HCC074...........................  Disorders of the         4.911      4.779      4.696      4.688         4.709
                                    Immune Mechanism.
HCC075...........................  Coagulation Defects      2.568      2.480      2.417      2.380         2.388
                                    and Other
                                    Specified
                                    Hematological
                                    Disorders.
HCC081...........................  Drug Psychosis.....      3.749      3.517      3.368      3.255         3.277
HCC082...........................  Drug Dependence....      3.749      3.517      3.368      3.255         3.277
HCC087...........................  Schizophrenia......      3.103      2.871      2.722      2.639         2.668
HCC088...........................  Major Depressive         1.630      1.484      1.381      1.273         1.282
                                    and Bipolar
                                    Disorders.
HCC089...........................  Reactive and             1.630      1.484      1.381      1.273         1.282
                                    Unspecified
                                    Psychosis,
                                    Delusional
                                    Disorders.
HCC090...........................  Personality              1.142      1.028      0.930      0.819         0.820
                                    Disorders.
HCC094...........................  Anorexia/Bulimia         2.692      2.539      2.431      2.367         2.382
                                    Nervosa.
HCC096...........................  Prader-Willi,            2.409      2.290      2.211      2.148         2.159
                                    Patau, Edwards,
                                    and Autosomal
                                    Deletion Syndromes.
HCC097...........................  Down Syndrome,           0.849      0.756      0.680      0.594         0.595
                                    Fragile X, Other
                                    Chromosomal
                                    Anomalies, and
                                    Congenital
                                    Malformation
                                    Syndromes.
HCC102...........................  Autistic Disorder..      1.142      1.028      0.930      0.819         0.820
HCC103...........................  Pervasive                1.142      1.028      0.930      0.819         0.820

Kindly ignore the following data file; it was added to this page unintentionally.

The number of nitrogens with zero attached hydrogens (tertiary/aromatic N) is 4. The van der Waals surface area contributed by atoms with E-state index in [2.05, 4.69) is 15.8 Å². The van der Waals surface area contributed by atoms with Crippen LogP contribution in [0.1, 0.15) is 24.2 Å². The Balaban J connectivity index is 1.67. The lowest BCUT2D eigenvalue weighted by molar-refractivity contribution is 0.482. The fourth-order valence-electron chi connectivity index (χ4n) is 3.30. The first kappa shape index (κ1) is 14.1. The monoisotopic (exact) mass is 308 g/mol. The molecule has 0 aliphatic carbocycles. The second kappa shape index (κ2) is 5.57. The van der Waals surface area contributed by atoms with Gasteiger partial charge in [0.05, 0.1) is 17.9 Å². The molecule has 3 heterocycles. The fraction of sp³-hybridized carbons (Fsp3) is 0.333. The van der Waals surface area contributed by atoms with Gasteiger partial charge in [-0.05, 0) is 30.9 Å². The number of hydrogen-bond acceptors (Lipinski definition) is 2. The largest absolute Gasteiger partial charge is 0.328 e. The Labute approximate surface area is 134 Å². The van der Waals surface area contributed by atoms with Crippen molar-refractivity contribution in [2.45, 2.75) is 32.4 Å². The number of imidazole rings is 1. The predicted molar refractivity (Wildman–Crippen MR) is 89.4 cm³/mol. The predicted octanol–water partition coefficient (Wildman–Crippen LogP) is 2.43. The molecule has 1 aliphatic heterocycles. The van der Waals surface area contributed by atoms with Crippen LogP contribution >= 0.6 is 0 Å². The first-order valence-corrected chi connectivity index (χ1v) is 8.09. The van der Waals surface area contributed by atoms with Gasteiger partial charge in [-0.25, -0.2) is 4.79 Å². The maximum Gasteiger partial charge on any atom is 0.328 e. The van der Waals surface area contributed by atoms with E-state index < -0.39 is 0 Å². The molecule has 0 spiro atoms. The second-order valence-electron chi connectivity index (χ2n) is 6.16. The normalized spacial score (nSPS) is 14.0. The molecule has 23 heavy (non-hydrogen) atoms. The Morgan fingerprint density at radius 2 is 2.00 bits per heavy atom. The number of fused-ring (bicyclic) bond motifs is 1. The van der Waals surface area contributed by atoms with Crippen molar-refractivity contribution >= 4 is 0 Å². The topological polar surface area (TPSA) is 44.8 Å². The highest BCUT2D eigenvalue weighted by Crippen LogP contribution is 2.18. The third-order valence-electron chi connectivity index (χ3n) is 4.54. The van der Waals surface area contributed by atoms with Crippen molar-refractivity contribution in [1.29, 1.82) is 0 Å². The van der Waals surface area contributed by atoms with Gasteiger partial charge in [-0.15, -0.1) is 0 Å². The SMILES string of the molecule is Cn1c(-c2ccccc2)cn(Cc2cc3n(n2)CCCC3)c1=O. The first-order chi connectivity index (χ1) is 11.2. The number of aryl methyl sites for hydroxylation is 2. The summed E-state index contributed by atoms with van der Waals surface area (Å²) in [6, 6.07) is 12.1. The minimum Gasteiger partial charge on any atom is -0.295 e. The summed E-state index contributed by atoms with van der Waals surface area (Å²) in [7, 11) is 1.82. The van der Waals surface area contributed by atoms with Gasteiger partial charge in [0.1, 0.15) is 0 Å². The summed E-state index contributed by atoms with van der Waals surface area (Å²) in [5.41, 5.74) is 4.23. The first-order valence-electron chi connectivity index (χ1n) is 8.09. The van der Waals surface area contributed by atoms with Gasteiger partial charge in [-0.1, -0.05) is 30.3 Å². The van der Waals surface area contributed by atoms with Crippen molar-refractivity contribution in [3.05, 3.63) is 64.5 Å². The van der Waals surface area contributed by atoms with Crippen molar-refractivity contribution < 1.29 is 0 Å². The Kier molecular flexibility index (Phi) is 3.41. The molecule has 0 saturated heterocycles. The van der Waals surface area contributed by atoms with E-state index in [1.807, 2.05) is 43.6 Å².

Developmental
                                    Disorders, Except
                                    Autistic Disorder.
HCC106...........................  Traumatic Complete      11.189     11.036     10.934     10.921        10.945
                                    Lesion Cervical
                                    Spinal Cord.
HCC107...........................  Quadriplegia.......     11.189     11.036     10.934     10.921        10.945
HCC108...........................  Traumatic Complete       8.762      8.617      8.520      8.501         8.523
                                    Lesion Dorsal
                                    Spinal Cord.
HCC109...........................  Paraplegia.........      8.762      8.617      8.520      8.501         8.523
HCC110...........................  Spinal Cord              5.523      5.325      5.201      5.163         5.191
                                    Disorders/Injuries.
HCC111...........................  Amyotrophic Lateral      2.567      2.353      2.220      2.162         2.191
                                    Sclerosis and
                                    Other Anterior
                                    Horn Cell Disease.
HCC112...........................  Quadriplegic             1.020      0.881      0.784      0.706         0.716
                                    Cerebral Palsy.
HCC113...........................  Cerebral Palsy,          0.168      0.111      0.070      0.030         0.033
                                    Except
                                    Quadriplegic.
HCC114...........................  Spina Bifida and         0.046      0.000      0.000      0.000         0.000
                                    Other Brain/Spinal/
                                    Nervous System
                                    Congenital
                                    Anomalies.

[[Page 61479]]

 
HCC115...........................  Myasthenia Gravis/       5.158      5.020      4.933      4.905         4.924
                                    Myoneural
                                    Disorders and
                                    Guillain-Barre
                                    Syndrome/
                                    Inflammatory and
                                    Toxic Neuropathy.
HCC117...........................  Muscular Dystrophy.      2.075      1.927      1.838      1.751         1.763
HCC118...........................  Multiple Sclerosis.      3.652      3.459      3.335      3.267         3.289
HCC119...........................  Parkinson's,             2.075      1.927      1.838      1.751         1.763
                                    Huntington's, and
                                    Spinocerebellar
                                    Disease, and Other
                                    Neurodegenerative
                                    Disorders.
HCC120...........................  Seizure Disorders        1.447      1.308      1.211      1.127         1.137
                                    and Convulsions.
HCC121...........................  Hydrocephalus......      5.884      5.771      5.685      5.652         5.667